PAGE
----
Per Wikipedia, Green building (also known as green construction or sustainable building) refers to both a structure and the application of processes that are environmentally responsible and resource-efficient throughout a building’s life-cycle: from planning to design, construction, operation, maintenance, renovation, and demolition.
In fact, in the Middle East, concerns for anything green were second to that fundamentally frantic development of buildings and all related infrastructure to nevertheless greater and greater awareness of their various environmental impact. As a matter of fact, the brunt of all development was and still is located in the Arabian Gulf where carbon footprints of any urban agglomeration were recently assessed to be at critical levels. Elsewhere in the Middle East apart from the large conurbation of Cairo, Damascus, Bagdad, Beirut, etc. things were less acutely perceived but still not exactly as clear of any criticism as one would have hoped. Hence this ecoMENA write-up that elaborates fairly well on the subject.
Al Jazeera produced this programme titled “Amman celebrates first Design Week” and published it on September 9th, 2016
Design Week was a festival of juxtapositions, with different disciplines, backgrounds and styles joining together to create new possibilities in a place where design is still finding its feet. It was held in the Jordanian capital across three major locations, and was a celebration of the city’s blossoming arts and design scene.
100+ exhibitors took part in this show, with renowned artists and architects from across the Arab world. Organisers explored the links between contemporary and traditional Jordanian crafts, while revitalising disused spaces as creative hubs. Ordinary people who create art in their spare time were exhibited alongside international designers.
As per the UN HABITAT Jordan is growing quickly. With high rates of population growth and a unique geography, Jordan is faced with both unprecedented challenges in managing the country’s lands and development and also offered exceptional opportunities in revitalizing the Kingdom. Jordan is one of the smallest and poorest economies in the Middle East, with . . .
The World Economic Forum (WEF) published this article on September 21st, 2016. Ashish J. Thakkar, Chair, Global Entrepreneurship Council, United Nations Foundation and Georgie Benardete, Co-founder, Orchard Mile wrote it and it is about the desperate situation that can be turned around and in this instance how Syrian refugees in Jordan turning to sci-fi tech and business . . .
How Jordan’s refugee camps became hubs of sci-fi tech and booming business.
While much of the focus in the last year has been on those fleeing to Europe, there has been less attention on the overwhelming number of Syrian refugees that have sought refuge in neighbouring countries — primarily Jordan, Lebanon and Turkey. With our colleagues at the United Nation Foundation’s Global Entrepreneurs Council (GEC), we decided to visit Jordan to understand for ourselves the situation on the ground.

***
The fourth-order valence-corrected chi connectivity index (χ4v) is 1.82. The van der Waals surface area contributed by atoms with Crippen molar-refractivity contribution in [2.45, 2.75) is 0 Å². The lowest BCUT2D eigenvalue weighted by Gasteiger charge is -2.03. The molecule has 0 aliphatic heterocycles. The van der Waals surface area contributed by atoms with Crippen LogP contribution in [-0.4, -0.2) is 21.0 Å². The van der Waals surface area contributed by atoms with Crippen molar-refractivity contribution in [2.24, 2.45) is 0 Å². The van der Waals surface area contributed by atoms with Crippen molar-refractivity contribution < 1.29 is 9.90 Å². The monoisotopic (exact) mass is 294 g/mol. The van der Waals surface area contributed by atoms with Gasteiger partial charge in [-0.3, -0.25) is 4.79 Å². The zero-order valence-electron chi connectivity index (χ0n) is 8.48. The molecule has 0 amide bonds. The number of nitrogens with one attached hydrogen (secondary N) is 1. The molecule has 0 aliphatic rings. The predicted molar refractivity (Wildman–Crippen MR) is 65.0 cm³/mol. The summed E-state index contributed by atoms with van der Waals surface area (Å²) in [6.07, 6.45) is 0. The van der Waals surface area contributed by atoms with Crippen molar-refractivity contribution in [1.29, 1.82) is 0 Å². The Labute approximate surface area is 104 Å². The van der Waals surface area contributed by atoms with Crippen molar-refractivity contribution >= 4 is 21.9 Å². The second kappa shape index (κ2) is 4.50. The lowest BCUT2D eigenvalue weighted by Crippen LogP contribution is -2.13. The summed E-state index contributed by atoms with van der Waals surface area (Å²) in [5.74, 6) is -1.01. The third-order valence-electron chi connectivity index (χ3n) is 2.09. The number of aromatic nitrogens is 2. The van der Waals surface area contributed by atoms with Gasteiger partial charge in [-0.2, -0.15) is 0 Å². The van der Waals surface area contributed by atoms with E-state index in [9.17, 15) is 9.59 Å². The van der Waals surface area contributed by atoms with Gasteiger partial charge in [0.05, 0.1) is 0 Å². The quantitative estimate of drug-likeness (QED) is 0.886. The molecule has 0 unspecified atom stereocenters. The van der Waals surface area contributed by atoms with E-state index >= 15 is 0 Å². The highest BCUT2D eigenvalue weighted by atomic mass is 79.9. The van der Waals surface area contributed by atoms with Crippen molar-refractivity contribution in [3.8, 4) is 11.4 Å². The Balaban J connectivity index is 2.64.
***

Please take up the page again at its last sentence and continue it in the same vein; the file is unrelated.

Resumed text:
There are now over 655,990 Syrian refugees in Jordan, according to estimates by the UN Refugee Agency. For a country of just . . .
There are an increasing number of World Cities and Tourists’ Destinations studies in dedicated websites with eye opening reports generously provided on Cost of Living, Telephone and Taxi charges, etc. We propose 2 websites with excerpts of each reproduced here. The sites are UcityGuides.com and Expatistan.com . Interestingly, the cost of a picnicking day out throughout the world cities was reviewed and the resulting ranking proposed for everyone’s enlightenment.
Jordan, a country that is almost land locked but for an narrow opening onto the Red Sea at Akaba, has a semi desert geography. Water in the Jordan Valley does provide some but because of this need of water, for populations of either side of the valley, frictions are exacerbated between the neighbouring countries. Historically, Jordan as we know it today, is the other part of the original 2 states solution . . . .
Accommodating Changing Power Needs
When this Independent Power Plant was first envisioned, the plant was expected to cover Jordan’s sharp daily peaks in electricity demand. With 38 engines, 22 were expected to run at about 60% capacity factors, while the other 16 were projected to operate at 40% capacity factors. Oil prices were very high when the project was awarded, so LNG was expected to be the primary fuel used by the plant.
The plan, also dubbed “2025 vision”, whilst the Jordanian economy continuing to recover, despite a difficult regional context and a weak global economy, is based on two scenarios; a conservative one with 4.8% in 10 years, and / or an ambitious one at 7.5% by 2025. The main objectives of the blueprint are to address the challenges of rising living costs, poverty and unemployment and to lead the community to a more prosperous level in the coming 10 years.